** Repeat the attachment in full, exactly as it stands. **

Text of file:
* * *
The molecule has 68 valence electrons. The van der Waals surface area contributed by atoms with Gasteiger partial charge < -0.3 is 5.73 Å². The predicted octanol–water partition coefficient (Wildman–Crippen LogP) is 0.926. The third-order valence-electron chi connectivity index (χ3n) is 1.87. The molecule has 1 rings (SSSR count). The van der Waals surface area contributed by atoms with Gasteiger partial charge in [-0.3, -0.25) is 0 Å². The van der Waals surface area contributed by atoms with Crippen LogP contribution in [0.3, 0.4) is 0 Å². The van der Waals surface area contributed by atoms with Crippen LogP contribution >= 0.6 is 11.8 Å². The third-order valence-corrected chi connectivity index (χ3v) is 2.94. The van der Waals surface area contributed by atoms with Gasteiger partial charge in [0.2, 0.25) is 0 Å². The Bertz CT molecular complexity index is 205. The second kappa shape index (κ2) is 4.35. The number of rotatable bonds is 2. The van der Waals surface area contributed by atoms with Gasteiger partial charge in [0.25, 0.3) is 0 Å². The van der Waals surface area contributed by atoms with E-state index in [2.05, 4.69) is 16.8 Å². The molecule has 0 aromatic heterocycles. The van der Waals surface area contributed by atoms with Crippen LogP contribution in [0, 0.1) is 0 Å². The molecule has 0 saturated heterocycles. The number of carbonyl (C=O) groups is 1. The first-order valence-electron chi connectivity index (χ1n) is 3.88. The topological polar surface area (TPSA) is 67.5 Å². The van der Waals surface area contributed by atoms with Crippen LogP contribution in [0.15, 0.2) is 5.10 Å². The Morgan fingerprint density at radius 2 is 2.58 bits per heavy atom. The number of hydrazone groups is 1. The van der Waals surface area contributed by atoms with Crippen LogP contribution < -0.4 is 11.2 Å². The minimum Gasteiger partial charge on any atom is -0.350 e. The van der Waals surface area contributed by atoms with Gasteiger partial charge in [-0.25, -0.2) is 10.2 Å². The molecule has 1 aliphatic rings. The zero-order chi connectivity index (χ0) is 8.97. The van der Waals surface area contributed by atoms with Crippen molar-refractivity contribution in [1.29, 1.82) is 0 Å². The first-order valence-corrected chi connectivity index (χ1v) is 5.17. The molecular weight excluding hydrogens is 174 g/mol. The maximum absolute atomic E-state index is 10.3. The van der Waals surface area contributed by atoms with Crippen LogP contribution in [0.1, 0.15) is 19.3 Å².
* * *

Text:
The molecule has 68 valence electrons. The van der Waals surface area contributed by atoms with Gasteiger partial charge < -0.3 is 5.73 Å². The predicted octanol–water partition coefficient (Wildman–Crippen LogP) is 0.926. The third-order valence-electron chi connectivity index (χ3n) is 1.87. The molecule has 1 rings (SSSR count). The van der Waals surface area contributed by atoms with Gasteiger partial charge in [-0.3, -0.25) is 0 Å². The van der Waals surface area contributed by atoms with Crippen LogP contribution in [0.3, 0.4) is 0 Å². The van der Waals surface area contributed by atoms with Crippen LogP contribution >= 0.6 is 11.8 Å². The third-order valence-corrected chi connectivity index (χ3v) is 2.94. The van der Waals surface area contributed by atoms with Gasteiger partial charge in [0.2, 0.25) is 0 Å². The Bertz CT molecular complexity index is 205. The second kappa shape index (κ2) is 4.35. The number of rotatable bonds is 2. The van der Waals surface area contributed by atoms with Gasteiger partial charge in [0.25, 0.3) is 0 Å². The van der Waals surface area contributed by atoms with E-state index in [2.05, 4.69) is 16.8 Å². The molecule has 0 aromatic heterocycles. The van der Waals surface area contributed by atoms with Crippen LogP contribution in [0, 0.1) is 0 Å². The molecule has 0 saturated heterocycles. The number of carbonyl (C=O) groups is 1. The first-order valence-electron chi connectivity index (χ1n) is 3.88. The topological polar surface area (TPSA) is 67.5 Å². The van der Waals surface area contributed by atoms with Crippen LogP contribution in [0.15, 0.2) is 5.10 Å². The Morgan fingerprint density at radius 2 is 2.58 bits per heavy atom. The number of hydrazone groups is 1. The van der Waals surface area contributed by atoms with Crippen LogP contribution < -0.4 is 11.2 Å². The minimum Gasteiger partial charge on any atom is -0.350 e. The van der Waals surface area contributed by atoms with Gasteiger partial charge in [-0.25, -0.2) is 10.2 Å². The molecule has 1 aliphatic rings. The zero-order chi connectivity index (χ0) is 8.97. The van der Waals surface area contributed by atoms with Crippen molar-refractivity contribution in [1.29, 1.82) is 0 Å². The first-order valence-corrected chi connectivity index (χ1v) is 5.17. The molecular weight excluding hydrogens is 174 g/mol. The maximum absolute atomic E-state index is 10.3. The van der Waals surface area contributed by atoms with Crippen LogP contribution in [0.1, 0.15) is 19.3 Å².